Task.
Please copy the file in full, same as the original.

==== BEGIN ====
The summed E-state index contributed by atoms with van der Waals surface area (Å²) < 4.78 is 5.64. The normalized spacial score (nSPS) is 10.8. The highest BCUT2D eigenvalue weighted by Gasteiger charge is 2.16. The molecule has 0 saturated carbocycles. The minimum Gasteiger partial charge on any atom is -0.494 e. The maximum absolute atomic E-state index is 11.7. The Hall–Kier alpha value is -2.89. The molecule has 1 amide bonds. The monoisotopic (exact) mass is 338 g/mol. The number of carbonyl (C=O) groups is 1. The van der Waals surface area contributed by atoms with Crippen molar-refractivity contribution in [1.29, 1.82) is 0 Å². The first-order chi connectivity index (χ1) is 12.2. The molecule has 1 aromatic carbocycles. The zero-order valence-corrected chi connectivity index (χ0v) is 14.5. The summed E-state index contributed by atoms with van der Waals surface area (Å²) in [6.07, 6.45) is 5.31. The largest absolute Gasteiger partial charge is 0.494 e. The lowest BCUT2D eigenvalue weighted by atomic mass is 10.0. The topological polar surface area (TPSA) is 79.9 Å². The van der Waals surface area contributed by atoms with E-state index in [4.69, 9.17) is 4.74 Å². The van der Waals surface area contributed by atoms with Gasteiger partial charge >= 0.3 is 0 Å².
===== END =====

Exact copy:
The summed E-state index contributed by atoms with van der Waals surface area (Å²) < 4.78 is 5.64. The normalized spacial score (nSPS) is 10.8. The highest BCUT2D eigenvalue weighted by Gasteiger charge is 2.16. The molecule has 0 saturated carbocycles. The minimum Gasteiger partial charge on any atom is -0.494 e. The maximum absolute atomic E-state index is 11.7. The Hall–Kier alpha value is -2.89. The molecule has 1 amide bonds. The monoisotopic (exact) mass is 338 g/mol. The number of carbonyl (C=O) groups is 1. The van der Waals surface area contributed by atoms with Crippen molar-refractivity contribution in [1.29, 1.82) is 0 Å². The first-order chi connectivity index (χ1) is 12.2. The molecule has 1 aromatic carbocycles. The zero-order valence-corrected chi connectivity index (χ0v) is 14.5. The summed E-state index contributed by atoms with van der Waals surface area (Å²) in [6.07, 6.45) is 5.31. The largest absolute Gasteiger partial charge is 0.494 e. The lowest BCUT2D eigenvalue weighted by atomic mass is 10.0. The topological polar surface area (TPSA) is 79.9 Å². The van der Waals surface area contributed by atoms with E-state index in [4.69, 9.17) is 4.74 Å². The van der Waals surface area contributed by atoms with Gasteiger partial charge >= 0.3 is 0 Å².